Easy solutions exist for both sides. On the East Side, you simply continue the bike lane for the last 1/3 of a mile, again needing only a little bit of paint. Traffic counts are a bit higher (17,500 cars / day), but this is the city’s #1 bike lane intersection. On the Minneapolis side, you would have to install a stop sign on the river road and remove a bit of concrete to connect more smoothly with the bike path.


The awkward curb cut, with a blind spot to traffic on the right.

The disappearing bike lane on Marshall Avenue.

Franklin Avenue Bridge

“Bike boxes” on the Franklin Avenue bridge.

Not long ago, the Franklin Avenue would have made this list. On the West side, Franklin’s bike lanes disappeared before you reached the bridge. On the East side, the intersection with the river road, Franklin Avenue, and the bike paths toward the University campus were impossibly confusing for all users.

Today, this bridge shows what a difference good approaches can make to create a continuous, relaxing bicycle trip. The city removed a traffic lane in each direction and installed bike boxes to make sure that bicyclists were given space and visibility at the challenging intersection on the East end. The city’s 2012 bike and ped counts saw 3,000 people crossing this bridge each day.

The bike lane at the West Franklin bridge approach.

So what?

Bridge approaches matter because small gaps in the bicycle infrastructure can have huge impacts. Even if 90% of your bicycle trip is safe, convenient, and comfortable, if the other 10% of the trip involves a harrowing gauntlet of speeding cars, many people will leave their bicycles in the garage.

These gaps might not seem like a big deal when viewed on a map, but they are very important if Minneapolis and Saint Paul want to follow through on “completing the streets” and creating bicycle facilities that work for everyone. There are a lot more bridges I could add to this list, places that become huge physical and psychological gaps in the bike system. Washington Avenue over the freeway, Broadway Avenue, Robert Street. At the same time, there is a lot of progress. For example, the new Lowry Avenue bridge is done well.

“Bikes may have full lane” sign leading to the Marshall Avenue bridge.

I’ve ridden down Marshall Avenue toward the Lake Street bridge probably hundreds of times, and usually the spot where the bike lane ends is no problem. You are travelling down the hill at a good clip, and cars usually give you room, moving over to the left lane. I typically “take the lane,” positioning myself just right of center. But once last summer, as I headed down the hill I heard a horn honking in the distance behind me, repeating over and over. I had no idea what it was. About halfway down the hill, the horn kept getting louder, and all at once, a red pickup buzzed past me, just an inch from my left shoulder. I was right next to the “bikes may take full lane” sign, and it was probably the closest I’ve come to being run over by a car. I was a few hundred feet from a bike lane in either direction, but as the truck sped across the bridge in front of me I became completely distraught. It took me a while to calm down again once I’d reached my office.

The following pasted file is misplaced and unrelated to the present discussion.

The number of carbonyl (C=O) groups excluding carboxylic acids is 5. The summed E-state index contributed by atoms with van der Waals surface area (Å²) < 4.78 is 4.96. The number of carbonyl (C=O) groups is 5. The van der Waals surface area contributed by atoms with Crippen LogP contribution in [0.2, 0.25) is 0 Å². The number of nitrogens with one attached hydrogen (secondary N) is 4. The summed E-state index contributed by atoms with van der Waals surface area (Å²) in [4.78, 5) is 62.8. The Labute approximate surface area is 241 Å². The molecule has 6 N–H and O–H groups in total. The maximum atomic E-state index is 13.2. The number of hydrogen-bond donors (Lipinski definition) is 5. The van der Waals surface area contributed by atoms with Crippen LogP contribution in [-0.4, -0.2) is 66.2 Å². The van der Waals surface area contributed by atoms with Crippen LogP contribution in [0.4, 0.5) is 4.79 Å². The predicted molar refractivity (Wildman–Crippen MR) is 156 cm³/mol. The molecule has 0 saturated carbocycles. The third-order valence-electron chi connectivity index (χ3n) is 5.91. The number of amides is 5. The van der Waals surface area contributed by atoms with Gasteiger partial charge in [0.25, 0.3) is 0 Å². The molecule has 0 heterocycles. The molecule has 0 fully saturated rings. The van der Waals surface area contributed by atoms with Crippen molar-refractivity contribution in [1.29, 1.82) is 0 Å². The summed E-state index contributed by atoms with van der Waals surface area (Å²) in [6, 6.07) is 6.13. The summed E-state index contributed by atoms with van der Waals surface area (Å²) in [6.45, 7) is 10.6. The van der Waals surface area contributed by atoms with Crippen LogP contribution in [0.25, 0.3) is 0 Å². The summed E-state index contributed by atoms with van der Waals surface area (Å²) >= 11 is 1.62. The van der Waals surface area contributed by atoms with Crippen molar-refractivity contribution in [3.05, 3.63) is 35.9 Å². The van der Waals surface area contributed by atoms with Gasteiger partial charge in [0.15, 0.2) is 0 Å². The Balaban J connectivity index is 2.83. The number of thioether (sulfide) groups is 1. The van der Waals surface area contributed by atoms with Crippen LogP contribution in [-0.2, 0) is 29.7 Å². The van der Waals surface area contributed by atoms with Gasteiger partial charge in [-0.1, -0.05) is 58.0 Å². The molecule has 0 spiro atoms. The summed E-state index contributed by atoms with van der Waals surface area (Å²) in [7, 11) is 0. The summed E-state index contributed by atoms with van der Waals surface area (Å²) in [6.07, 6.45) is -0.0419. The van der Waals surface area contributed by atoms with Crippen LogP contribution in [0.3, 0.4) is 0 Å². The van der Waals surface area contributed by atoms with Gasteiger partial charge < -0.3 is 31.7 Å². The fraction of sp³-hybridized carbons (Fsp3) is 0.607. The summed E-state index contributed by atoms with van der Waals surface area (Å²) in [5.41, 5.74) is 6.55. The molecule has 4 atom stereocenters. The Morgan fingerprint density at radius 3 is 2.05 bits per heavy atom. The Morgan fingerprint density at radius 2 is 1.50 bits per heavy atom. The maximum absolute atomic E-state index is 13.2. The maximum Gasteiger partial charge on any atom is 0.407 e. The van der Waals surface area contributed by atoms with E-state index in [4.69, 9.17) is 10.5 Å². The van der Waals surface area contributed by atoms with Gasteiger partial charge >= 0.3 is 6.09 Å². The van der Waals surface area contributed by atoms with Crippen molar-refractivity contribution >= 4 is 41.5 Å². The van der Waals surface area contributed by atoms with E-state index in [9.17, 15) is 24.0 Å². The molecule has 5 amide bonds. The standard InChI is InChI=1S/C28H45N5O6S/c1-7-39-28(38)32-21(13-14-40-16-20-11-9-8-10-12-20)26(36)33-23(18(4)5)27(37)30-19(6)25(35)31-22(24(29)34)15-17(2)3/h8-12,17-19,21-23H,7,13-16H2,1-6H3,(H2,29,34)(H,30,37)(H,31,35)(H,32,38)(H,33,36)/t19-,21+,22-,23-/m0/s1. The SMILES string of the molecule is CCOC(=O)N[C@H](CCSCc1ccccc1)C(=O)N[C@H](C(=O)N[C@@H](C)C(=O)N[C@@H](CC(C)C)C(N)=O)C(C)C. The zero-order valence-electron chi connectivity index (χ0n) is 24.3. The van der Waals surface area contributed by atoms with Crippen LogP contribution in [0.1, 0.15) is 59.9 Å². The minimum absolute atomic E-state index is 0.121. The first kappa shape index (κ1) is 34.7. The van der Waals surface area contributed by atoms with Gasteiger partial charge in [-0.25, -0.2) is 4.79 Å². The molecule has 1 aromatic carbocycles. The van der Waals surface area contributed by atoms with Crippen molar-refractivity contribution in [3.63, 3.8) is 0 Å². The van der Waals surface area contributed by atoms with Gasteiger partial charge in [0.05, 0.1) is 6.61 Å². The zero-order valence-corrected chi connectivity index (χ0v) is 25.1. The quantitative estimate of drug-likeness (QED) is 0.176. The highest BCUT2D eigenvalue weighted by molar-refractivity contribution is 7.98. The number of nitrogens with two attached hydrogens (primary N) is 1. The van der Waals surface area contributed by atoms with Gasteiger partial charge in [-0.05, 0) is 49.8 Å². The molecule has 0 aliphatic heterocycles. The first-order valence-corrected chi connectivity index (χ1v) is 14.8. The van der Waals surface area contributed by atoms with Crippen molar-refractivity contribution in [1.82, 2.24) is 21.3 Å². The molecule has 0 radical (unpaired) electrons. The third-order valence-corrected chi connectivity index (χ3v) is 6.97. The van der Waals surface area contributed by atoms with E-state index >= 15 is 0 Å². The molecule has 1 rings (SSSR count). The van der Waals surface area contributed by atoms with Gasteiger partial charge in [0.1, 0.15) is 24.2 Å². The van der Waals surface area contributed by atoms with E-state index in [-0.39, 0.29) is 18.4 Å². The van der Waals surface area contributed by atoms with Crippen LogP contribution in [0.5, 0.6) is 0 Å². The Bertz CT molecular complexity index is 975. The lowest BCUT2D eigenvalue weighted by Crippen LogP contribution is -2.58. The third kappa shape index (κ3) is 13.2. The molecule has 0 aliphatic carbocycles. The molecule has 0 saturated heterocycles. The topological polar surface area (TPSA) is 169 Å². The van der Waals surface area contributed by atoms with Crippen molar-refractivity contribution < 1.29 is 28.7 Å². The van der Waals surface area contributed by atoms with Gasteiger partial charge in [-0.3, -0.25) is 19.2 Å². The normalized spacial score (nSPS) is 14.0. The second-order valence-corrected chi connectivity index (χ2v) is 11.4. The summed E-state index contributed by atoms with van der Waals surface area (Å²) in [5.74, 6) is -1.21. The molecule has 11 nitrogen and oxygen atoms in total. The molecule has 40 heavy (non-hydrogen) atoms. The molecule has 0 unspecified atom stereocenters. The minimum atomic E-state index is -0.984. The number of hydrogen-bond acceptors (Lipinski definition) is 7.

Experiences like mine are why bridge approaches need to be done carefully. A bike lane on a bridge is almost useless if it doesn’t connect to anything, or if the approach is dangerous and doesn’t address speeding cars. At the same time, you can’t go out of your way to avoid bridges. By definition, they’re choke points for all modes of traffic. Particularly for  bicycle trips, paying attention to these gaps can make all the difference.

12 thoughts on “Mind The Gap: The Importance of Bridge Approaches

  1. brad

    I wish the westbound Marshall/Lake bike lane led to something better, too. If you want to continue straight (not left or right to the river), you’re tossed right into Lake St traffic with a lot of cars turning and parking in the first block or two.

    The Minneapolis side of the Ford Parkway bridge isn’t that great, either.

  2. Hokan

    On Marshall Eastbound, the decision to drop the bikelane was one of safety. A 5-foot bikelane is just not enough for a cyclist traveling at 30mph … and it’s not too hard for even an old guy like me to get to 30 on that downhill. On the other side where I and many others struggle slowly uphill, the bike lane is a huge win. And btw, there are no bike lanes on the bridge. Perhaps you are thinking of the shoulders.